When Northern Ireland's streets ran red

British director Greengrass looks Bloody Sunday straight in the eye

Conversations

October 27, 2002|By Michael Sragow | Michael Sragow,SUN MOVIE CRITIC

Paul Greengrass, the British director of Bloody Sunday, has made a political movie about the slaughter of unarmed protesters during a civil rights march in Derry, Northern Ireland, on Jan. 30, 1972, that rouses anger and anguish without reducing the catastrophe to slogans. In the film, which opens in Baltimore Friday, he pins the killings of 13 civilians and the wounding of 14 others on panicky British soldiers. But he doesn't downplay the awful fright military men experience when rock-throwing hooligans confront them at the rear of a huge if otherwise peaceful crowd.

The man immediately at fault is the British officer (played by Tim Pigott-Smith) who pressures a brigade commander (Nicholas Farrell) to deploy the 1st Battalion Parachute Regiment: these "Paras" are the toughest, most aggressive soldiers in the British Army. Implicitly, however, the film reserves its most devastating blame for British and Northern Irish politicians who refused to engage with the Derry civil rights movement. Confronted with the marchers' outrage over the jailing of Irish nationalists without trial, the British resort to military force, catalyzing the sort of jagged-edged swirl that breeds the killing of civilians.

In a recent conversation, Greengrass said he deliberately made the actions that trigger the British soldiers' fusillade "floating and volatile and ambiguous, as I'm sure they were. The truth is we will never know the totality of what happened. In a sense it doesn't matter, because things spiraled out of control and nothing justified that excess."

The movie follows four main characters: A 17-year-old Catholic and former stone-thrower with a Protestant girlfriend and the determination to stay out of trouble; the British commander wary of his superior and the plan to curtail the march or use it to crack down on hooliganism; a Para radio operator who sees that fellow troopers are killing not in self-defense but out of blown nerves and uncontrolled alarm; and Ivan Cooper, the heroic Protestant M.P. at the forefront of the rights movement.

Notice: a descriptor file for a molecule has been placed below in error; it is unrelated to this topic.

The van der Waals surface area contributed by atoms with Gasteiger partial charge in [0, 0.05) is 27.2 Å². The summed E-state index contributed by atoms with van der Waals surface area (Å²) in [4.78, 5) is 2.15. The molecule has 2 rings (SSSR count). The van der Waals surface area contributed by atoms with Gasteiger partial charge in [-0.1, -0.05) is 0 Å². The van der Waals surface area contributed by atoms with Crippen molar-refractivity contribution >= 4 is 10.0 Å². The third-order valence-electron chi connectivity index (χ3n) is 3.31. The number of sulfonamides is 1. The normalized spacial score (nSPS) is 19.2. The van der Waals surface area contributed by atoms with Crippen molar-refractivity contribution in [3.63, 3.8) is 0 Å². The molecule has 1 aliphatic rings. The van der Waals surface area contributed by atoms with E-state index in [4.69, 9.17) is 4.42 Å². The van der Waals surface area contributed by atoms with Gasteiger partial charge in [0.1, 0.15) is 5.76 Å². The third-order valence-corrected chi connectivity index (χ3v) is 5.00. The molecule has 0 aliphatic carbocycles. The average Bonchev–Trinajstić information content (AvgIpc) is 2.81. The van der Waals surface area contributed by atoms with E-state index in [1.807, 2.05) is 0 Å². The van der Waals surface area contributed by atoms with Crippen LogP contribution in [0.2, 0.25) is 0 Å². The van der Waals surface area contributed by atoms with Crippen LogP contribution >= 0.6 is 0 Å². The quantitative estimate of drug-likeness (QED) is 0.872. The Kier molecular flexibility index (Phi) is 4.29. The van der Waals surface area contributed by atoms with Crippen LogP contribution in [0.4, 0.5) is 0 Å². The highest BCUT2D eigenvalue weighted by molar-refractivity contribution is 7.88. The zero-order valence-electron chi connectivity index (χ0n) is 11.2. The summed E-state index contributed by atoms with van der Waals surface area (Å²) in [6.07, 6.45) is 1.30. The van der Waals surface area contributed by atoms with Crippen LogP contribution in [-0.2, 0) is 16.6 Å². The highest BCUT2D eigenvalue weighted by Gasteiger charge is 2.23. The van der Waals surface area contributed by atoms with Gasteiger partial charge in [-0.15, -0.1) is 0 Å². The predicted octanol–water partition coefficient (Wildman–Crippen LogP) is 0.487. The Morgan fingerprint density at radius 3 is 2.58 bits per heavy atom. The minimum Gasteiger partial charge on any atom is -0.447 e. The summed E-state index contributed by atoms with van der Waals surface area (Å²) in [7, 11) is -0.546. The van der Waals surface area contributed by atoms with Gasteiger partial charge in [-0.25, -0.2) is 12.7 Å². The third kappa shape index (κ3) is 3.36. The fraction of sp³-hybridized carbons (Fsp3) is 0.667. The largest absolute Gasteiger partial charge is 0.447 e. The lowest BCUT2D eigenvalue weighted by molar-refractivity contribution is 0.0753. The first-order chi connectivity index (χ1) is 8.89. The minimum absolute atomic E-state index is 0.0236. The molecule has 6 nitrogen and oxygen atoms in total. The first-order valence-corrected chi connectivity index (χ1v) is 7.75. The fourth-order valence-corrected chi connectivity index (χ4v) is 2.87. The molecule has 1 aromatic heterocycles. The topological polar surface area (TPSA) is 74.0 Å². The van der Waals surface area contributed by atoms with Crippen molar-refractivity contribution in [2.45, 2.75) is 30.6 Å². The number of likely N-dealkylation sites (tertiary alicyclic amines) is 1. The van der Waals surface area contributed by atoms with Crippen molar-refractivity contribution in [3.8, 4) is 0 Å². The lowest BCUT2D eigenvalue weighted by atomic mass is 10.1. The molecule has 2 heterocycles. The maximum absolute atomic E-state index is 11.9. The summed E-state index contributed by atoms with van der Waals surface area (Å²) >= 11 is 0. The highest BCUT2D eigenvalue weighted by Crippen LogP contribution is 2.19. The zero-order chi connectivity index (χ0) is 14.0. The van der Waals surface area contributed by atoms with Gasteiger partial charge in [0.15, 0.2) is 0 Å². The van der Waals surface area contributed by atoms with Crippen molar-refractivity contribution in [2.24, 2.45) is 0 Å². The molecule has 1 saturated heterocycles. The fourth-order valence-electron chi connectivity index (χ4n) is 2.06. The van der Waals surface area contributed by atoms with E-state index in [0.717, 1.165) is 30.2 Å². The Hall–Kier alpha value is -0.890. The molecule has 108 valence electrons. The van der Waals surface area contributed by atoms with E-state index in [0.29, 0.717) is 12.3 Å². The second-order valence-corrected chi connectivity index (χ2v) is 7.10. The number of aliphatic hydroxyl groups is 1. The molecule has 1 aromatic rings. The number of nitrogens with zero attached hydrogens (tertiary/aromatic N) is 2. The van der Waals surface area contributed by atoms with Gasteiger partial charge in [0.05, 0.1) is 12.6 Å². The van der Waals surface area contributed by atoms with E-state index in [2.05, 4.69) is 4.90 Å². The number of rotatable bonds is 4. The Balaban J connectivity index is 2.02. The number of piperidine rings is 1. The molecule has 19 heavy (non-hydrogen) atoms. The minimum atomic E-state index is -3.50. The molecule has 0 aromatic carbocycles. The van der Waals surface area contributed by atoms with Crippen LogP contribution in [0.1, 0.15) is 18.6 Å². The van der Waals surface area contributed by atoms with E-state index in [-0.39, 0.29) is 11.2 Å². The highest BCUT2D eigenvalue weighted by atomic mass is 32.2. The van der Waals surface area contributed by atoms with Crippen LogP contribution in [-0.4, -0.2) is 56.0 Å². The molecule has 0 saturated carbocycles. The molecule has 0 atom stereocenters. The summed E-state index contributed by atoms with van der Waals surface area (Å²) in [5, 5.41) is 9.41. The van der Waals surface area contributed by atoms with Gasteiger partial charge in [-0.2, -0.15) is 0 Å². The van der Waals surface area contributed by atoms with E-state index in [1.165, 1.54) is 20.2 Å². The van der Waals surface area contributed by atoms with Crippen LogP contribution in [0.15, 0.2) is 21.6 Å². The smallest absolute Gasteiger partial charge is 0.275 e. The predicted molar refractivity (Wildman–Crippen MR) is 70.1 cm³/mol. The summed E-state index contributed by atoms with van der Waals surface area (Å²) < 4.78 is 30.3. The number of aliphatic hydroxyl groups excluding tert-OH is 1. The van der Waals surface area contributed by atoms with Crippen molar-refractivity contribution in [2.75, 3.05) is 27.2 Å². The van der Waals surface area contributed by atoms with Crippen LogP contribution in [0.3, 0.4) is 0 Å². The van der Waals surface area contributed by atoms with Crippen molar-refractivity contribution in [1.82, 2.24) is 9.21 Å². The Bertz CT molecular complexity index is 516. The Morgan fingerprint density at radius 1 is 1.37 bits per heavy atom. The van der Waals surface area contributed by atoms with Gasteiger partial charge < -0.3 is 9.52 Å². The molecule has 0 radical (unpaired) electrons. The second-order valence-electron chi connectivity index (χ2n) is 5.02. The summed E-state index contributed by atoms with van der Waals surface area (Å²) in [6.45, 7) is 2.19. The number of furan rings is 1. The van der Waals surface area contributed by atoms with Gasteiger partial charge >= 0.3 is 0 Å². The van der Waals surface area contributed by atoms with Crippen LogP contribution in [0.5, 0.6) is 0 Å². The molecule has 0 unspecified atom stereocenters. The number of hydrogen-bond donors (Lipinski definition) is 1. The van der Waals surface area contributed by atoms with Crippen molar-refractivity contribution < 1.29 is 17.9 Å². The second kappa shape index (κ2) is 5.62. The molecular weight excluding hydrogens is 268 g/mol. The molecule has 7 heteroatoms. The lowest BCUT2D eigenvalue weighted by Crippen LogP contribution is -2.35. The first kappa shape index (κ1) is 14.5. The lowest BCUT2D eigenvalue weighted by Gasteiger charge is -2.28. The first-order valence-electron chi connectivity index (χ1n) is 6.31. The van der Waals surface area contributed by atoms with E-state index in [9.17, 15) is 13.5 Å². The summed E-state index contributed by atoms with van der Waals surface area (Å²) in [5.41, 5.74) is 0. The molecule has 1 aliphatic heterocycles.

James Nesbitt, perhaps the most popular TV actor in England and Ireland as well as a Northern Ireland Protestant, plays Cooper with elan and veracity. The character grows from a peppy politician to a towering statesman; he gives voice to the movie's underlying hope as well as its heartbreak.

Says Greengrass: "In the final scene, it means something for British audiences to see Jimmy Nesbitt as Cooper. When he tells the British journalists to report to their people that their government has destroyed the civil rights movement, empowered the IRA, and will `reap a whirlwind' - you can sense the feeling sweeping over the audience that because of what we did, or didn't do, innocent British people, too, lost their lives. For the British, the film is a way of saying we made these terrible mistakes."

Here's Greengrass on his film techniques and philosophy and his take on British-Irish history:

A basic question: Why no subtitling?

I was opposed for two reasons. First, I come from London and, in the late '60s and early '70s, my British family would have reacted to the thick, often impenetrable Derry accent as you probably did. But I didn't want to allow language to continue marginalizing that community. It tends to be the disadvantaged that have the impenetrable accents, and in a sense that dynamic is part of what led to the escalation of the Troubles. Too many British dismissed what was going on in Derry because they had the reflex of thinking, "Oh, the Irish, you can't understand them and they talk too fast." The reality was, the Irish were struggling to make themselves heard.

So I felt passionately that when it came to relating the story 30 years later, Derry men and women would tell what they know in their own language, and if the rest of us couldn't understand everything, we'd understand enough. It's an act of reconciliation.

The other point is this. Documentaries are my roots. I've made them in all parts of the world where people were being shot - not just Northern Ireland in some of its most awful days, but also Central America, South Africa, the Philippines. In the middle of those situations I've always had two contradictory sensations: utter chaos and complete clarity. On the one hand, it's confusing, noisy, you can barely hear a word being said, and you're pulled in every direction at once. On the other hand, you can summarize what is happening in one sentence: the clash between protest and political reaction or intransigence. I want viewers to have a ringside seat at that collision, with that same mixture of chaos and clarity.

And you felt subtitles would dilute the immediacy.

Yes. And, anyway, five minutes into the movie you're not in Northern Ireland, but in the world we live in - what you see on the news from these places, whether in the Middle East or Africa, is what you see in this civil rights march.

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